Top 2020 Seahawks Training Camp Storylines: Who Handles Return Duties If It Isn't Tyler Lockett?

Tyler Lockett has long been one of the NFL’s top return men, but now that he’s Seattle’s No. 1 receiver, do the Seahawks give the kick and punt return jobs to someone else?

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Seattle's Tyler Lockett evades Arizona punter Drew Butler on his way to a 42-yard return in the second quarter. Lockett set a Seahawks single-game record with 139 punt return yards during the win.

With Seahawks training camp set to kick off later this month, Seahawks.com is taking a look at 12 of the team's most intriguing storylines, position battles and players heading into the 2020 season. Today we look at special teams and whether or not the Seahawks will take Tyler Lockett out of the return roles, and on Monday we'll turn our attention to running back and how free-agent signing Carlos Hyde might fit into the offense.

With Tyler Lockett stepping into the No. 1 receiver role last year, there was speculation that the Seahawks might take away his job as the team's kick and punt returner, not because he isn't still an elite returner, but because of his value to the offense.

Yet when the season opened, Lockett was still the primary return man, right up until a Week 10 leg contusion that caused him to be hospitalized overnight. Lockett somehow didn't miss a game despite that injury and a serious bout with the flu, but the Seahawks did remove him from return duty for most of the rest of the season, with David Moore taking over the punt return job and rookie Travis Homer handling kick returns.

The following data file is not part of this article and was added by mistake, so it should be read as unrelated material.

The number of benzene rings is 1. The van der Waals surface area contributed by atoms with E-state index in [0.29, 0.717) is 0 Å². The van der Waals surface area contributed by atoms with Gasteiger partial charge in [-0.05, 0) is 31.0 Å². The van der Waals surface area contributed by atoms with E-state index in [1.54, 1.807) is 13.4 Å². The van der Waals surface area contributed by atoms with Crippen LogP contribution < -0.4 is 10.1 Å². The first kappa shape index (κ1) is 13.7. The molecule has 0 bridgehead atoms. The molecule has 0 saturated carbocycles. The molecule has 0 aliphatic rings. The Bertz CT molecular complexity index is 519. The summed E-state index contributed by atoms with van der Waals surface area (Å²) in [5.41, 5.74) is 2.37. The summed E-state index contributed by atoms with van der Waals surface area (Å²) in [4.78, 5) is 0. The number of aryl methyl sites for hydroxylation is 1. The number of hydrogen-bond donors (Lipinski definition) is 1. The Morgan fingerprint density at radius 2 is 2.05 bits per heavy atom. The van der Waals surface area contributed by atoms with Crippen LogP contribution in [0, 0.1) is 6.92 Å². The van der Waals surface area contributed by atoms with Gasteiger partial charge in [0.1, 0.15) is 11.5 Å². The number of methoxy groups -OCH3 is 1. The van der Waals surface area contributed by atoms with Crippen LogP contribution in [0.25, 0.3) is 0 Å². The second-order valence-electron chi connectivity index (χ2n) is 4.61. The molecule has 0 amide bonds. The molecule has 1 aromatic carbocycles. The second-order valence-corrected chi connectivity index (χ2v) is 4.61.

The question now is whether the Seahawks go back to Lockett in 2020 when he's fully healthy, or decide he should just focus on his job at receiver while perhaps letting him handle the occasional return in a big moment.

It might seem like a no-brainer to take an elite receiver off of special teams duty, but the Seahawks could be hesitant to do so, not just because of Lockett's big-play ability, but because of his sure hands and decision making, which are particularly a factor on punt return duty. For a coach like Pete Carroll who preaches "it's all about the ball" on a daily basis, a returner who puts the ball on the ground is a non-starter, and Lockett never puts the ball on the ground. 

So if Lockett is going to give up return duty—and based off his comments last season, he'd prefer to keep doing it if coaches let him—the Seahawks will need to feel comfortable about whoever is replacing him. Moore and Homer both showed some good things last year in those jobs, and most importantly they took care of the football. And the Seahawks also drafted two players this spring who had return experience in college, running back DeeJay Dallas and receiver Freddie Swain. 

Dallas saw most of his action as a returner in 2018, returning 17 kicks for 367 yards and 11 punts for 191 yards and a touchdown. Swain returned 39 punts over four seasons in Florida, including 36 in his final two seasons, one of those for a touchdown, and general manager John Schneider noted after the draft that he could be an option there immediately. 

"He's a very good punt returner," Schneider said. "I would say from a special teams standpoint, he's going to be a guy that's going to be in the mix right away."

The Seahawks love what Lockett brings in the return game, but this year more than ever thanks to what they saw from Moore and Homer last season, and after the addition of Dallas and Swain, they might be in good position to take those jobs off of his plate if they think it is the best move for him and the offense.

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